Sunday, August 24, 2008


As I was growing up my parents always told me that what they wanted for Christmas, their birthday, or whatever occasion was my love and continued hard work in school. They looked at my dedication to my studies as a gift to them. It was a little hard since I couldn’t put a bow on it, but that is what they wanted. They valued my studying and made it a family priority.

I have been seeing how much more that is true out here. The Uyghur people, at least here in the city, value learning English and studying hard. This priority trumps a lot of things in their daily hierarchy.

Two of my teachers have been over in the last few days and serve as perfect examples. One lady is seven and a half months pregnant with their first child. They have been planning for this baby for a long time. Most Uyghur families have their first child within their first year and a half of marriage, this couple though has been married for almost six years and is only now expecting. Both are thrilled at the prospect of having a baby ( not to mentioned the excitement of their extended family, who were beginning to doubt it would ever happen). Her husband, however, has just been offered to go to Australia and study for at least six months. Granted it is a great privilege, and a wonderful opportunity for his language skills, so much so that they have decided he should go. So their first child will be born, and then a month later he will leave. I have an America friend who is engaged and when she heard about this set up she said “I would knock Jonny’s head off if he ever even suggested leaving me alone with our first child”. She might value study, but not at the expense of family.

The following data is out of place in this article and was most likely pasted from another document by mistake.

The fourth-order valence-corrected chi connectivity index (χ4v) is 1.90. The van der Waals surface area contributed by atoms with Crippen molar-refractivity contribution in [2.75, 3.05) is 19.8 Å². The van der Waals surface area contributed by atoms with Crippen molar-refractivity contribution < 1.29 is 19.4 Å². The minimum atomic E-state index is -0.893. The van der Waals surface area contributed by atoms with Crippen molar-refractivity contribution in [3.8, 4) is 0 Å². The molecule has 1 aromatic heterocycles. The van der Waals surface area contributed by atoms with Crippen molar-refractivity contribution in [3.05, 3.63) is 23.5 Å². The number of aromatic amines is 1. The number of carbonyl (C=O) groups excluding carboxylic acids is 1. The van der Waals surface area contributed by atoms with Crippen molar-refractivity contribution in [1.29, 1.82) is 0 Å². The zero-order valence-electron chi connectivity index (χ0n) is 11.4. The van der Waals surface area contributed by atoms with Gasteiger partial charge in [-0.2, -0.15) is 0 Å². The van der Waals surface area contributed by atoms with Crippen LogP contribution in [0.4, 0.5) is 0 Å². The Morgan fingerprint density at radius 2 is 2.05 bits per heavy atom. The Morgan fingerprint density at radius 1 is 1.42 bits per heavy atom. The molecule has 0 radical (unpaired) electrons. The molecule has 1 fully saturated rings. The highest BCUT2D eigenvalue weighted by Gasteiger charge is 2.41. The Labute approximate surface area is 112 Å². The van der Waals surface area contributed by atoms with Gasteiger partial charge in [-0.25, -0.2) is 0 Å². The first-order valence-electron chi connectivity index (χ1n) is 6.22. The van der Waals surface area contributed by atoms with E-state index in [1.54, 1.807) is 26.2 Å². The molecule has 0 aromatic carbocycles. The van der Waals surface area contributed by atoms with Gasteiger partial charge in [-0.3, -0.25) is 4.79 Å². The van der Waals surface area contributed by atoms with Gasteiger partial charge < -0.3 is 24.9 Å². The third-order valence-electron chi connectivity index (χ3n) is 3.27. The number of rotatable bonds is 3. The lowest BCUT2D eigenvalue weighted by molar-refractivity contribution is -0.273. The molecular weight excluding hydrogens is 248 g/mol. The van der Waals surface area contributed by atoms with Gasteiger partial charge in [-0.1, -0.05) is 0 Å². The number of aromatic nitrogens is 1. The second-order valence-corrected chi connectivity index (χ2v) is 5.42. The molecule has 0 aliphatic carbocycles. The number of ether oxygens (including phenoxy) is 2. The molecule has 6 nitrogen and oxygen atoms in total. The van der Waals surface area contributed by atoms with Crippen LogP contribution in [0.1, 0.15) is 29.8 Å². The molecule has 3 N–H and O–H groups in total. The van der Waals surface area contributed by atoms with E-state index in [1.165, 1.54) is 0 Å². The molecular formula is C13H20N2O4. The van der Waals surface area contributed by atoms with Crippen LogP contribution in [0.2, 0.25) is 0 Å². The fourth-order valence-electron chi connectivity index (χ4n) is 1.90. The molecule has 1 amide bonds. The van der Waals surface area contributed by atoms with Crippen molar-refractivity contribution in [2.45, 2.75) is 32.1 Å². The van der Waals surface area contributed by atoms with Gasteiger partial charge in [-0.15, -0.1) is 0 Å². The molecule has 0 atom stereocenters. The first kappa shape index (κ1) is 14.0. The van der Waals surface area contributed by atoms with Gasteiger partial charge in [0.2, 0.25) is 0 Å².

My other teacher stopped by to see my new place. When she saw I had an empty spare room, she asked if she could move in with me. The question was half in jest half sincere. She even went as far as so ask what I would charge her for rent. This woman is married, with a teenage son, but living and learning from me took higher priority.

I think both of these visits really weirded me out since Uyghurs normally seem to put such a high value on family.

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